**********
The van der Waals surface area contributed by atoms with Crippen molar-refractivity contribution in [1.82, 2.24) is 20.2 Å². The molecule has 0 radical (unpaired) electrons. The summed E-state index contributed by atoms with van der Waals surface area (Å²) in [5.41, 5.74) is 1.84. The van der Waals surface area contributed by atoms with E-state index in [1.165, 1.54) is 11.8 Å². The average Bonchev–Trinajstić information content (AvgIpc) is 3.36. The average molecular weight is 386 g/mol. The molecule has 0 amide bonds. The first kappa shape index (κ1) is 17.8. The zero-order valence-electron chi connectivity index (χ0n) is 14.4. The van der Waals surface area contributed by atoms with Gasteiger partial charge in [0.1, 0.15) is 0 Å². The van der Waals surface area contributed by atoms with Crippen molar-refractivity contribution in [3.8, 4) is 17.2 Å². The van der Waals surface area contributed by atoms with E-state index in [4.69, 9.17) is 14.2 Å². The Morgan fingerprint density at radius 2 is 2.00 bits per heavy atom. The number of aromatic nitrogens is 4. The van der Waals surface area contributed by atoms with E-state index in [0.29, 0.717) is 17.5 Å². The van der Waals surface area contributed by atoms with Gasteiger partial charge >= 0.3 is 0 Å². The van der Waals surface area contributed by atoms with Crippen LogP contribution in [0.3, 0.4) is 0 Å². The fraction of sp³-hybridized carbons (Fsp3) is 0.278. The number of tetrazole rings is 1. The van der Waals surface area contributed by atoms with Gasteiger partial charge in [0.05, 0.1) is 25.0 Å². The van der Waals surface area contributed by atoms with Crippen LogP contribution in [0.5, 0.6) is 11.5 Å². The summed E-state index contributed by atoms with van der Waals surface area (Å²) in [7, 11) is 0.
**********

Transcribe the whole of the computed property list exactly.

The van der Waals surface area contributed by atoms with Crippen molar-refractivity contribution in [1.82, 2.24) is 20.2 Å². The molecule has 0 radical (unpaired) electrons. The summed E-state index contributed by atoms with van der Waals surface area (Å²) in [5.41, 5.74) is 1.84. The van der Waals surface area contributed by atoms with E-state index in [1.165, 1.54) is 11.8 Å². The average Bonchev–Trinajstić information content (AvgIpc) is 3.36. The average molecular weight is 386 g/mol. The molecule has 0 amide bonds. The first kappa shape index (κ1) is 17.8. The zero-order valence-electron chi connectivity index (χ0n) is 14.4. The van der Waals surface area contributed by atoms with Gasteiger partial charge in [0.1, 0.15) is 0 Å². The van der Waals surface area contributed by atoms with Crippen molar-refractivity contribution in [3.8, 4) is 17.2 Å². The van der Waals surface area contributed by atoms with E-state index in [4.69, 9.17) is 14.2 Å². The Morgan fingerprint density at radius 2 is 2.00 bits per heavy atom. The number of aromatic nitrogens is 4. The van der Waals surface area contributed by atoms with E-state index in [0.29, 0.717) is 17.5 Å². The van der Waals surface area contributed by atoms with Gasteiger partial charge >= 0.3 is 0 Å². The van der Waals surface area contributed by atoms with Crippen LogP contribution in [0.3, 0.4) is 0 Å². The fraction of sp³-hybridized carbons (Fsp3) is 0.278. The number of tetrazole rings is 1. The van der Waals surface area contributed by atoms with Gasteiger partial charge in [0.05, 0.1) is 25.0 Å². The van der Waals surface area contributed by atoms with Crippen LogP contribution in [0.5, 0.6) is 11.5 Å². The summed E-state index contributed by atoms with van der Waals surface area (Å²) in [7, 11) is 0.